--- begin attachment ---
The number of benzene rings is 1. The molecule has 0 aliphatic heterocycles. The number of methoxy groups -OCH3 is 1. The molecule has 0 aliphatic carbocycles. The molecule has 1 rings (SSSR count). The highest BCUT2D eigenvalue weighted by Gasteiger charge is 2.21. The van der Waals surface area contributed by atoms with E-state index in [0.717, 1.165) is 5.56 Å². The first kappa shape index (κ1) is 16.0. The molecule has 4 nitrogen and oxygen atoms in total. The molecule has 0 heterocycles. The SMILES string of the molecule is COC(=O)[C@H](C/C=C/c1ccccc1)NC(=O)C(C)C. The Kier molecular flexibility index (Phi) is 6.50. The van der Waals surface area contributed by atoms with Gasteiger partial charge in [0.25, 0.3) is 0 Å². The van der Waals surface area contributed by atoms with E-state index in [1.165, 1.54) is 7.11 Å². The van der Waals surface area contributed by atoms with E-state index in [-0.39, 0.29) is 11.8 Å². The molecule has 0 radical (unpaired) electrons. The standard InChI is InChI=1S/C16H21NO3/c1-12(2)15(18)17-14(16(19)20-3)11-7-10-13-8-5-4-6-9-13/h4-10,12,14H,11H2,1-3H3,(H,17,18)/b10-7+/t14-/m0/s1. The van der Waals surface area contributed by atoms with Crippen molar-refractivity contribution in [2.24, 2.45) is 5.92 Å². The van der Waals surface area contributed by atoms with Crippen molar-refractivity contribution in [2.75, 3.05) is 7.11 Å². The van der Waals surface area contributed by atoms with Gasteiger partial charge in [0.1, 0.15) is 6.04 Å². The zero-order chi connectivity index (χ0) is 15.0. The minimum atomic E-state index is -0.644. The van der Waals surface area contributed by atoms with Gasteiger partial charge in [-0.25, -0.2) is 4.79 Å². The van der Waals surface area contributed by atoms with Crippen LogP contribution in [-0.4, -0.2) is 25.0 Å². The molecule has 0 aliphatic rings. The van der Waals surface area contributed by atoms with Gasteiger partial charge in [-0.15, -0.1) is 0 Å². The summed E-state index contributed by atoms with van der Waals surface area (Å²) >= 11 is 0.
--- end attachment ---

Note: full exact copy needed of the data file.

The number of benzene rings is 1. The molecule has 0 aliphatic heterocycles. The number of methoxy groups -OCH3 is 1. The molecule has 0 aliphatic carbocycles. The molecule has 1 rings (SSSR count). The highest BCUT2D eigenvalue weighted by Gasteiger charge is 2.21. The van der Waals surface area contributed by atoms with E-state index in [0.717, 1.165) is 5.56 Å². The first kappa shape index (κ1) is 16.0. The molecule has 4 nitrogen and oxygen atoms in total. The molecule has 0 heterocycles. The SMILES string of the molecule is COC(=O)[C@H](C/C=C/c1ccccc1)NC(=O)C(C)C. The Kier molecular flexibility index (Phi) is 6.50. The van der Waals surface area contributed by atoms with Gasteiger partial charge in [0.25, 0.3) is 0 Å². The van der Waals surface area contributed by atoms with E-state index in [1.165, 1.54) is 7.11 Å². The van der Waals surface area contributed by atoms with E-state index in [-0.39, 0.29) is 11.8 Å². The molecule has 0 radical (unpaired) electrons. The standard InChI is InChI=1S/C16H21NO3/c1-12(2)15(18)17-14(16(19)20-3)11-7-10-13-8-5-4-6-9-13/h4-10,12,14H,11H2,1-3H3,(H,17,18)/b10-7+/t14-/m0/s1. The van der Waals surface area contributed by atoms with Crippen molar-refractivity contribution in [2.24, 2.45) is 5.92 Å². The van der Waals surface area contributed by atoms with Crippen molar-refractivity contribution in [2.75, 3.05) is 7.11 Å². The van der Waals surface area contributed by atoms with Gasteiger partial charge in [0.1, 0.15) is 6.04 Å². The zero-order chi connectivity index (χ0) is 15.0. The minimum atomic E-state index is -0.644. The van der Waals surface area contributed by atoms with Gasteiger partial charge in [-0.25, -0.2) is 4.79 Å². The van der Waals surface area contributed by atoms with Crippen LogP contribution in [-0.4, -0.2) is 25.0 Å². The molecule has 0 aliphatic rings. The van der Waals surface area contributed by atoms with Gasteiger partial charge in [-0.15, -0.1) is 0 Å². The summed E-state index contributed by atoms with van der Waals surface area (Å²) >= 11 is 0.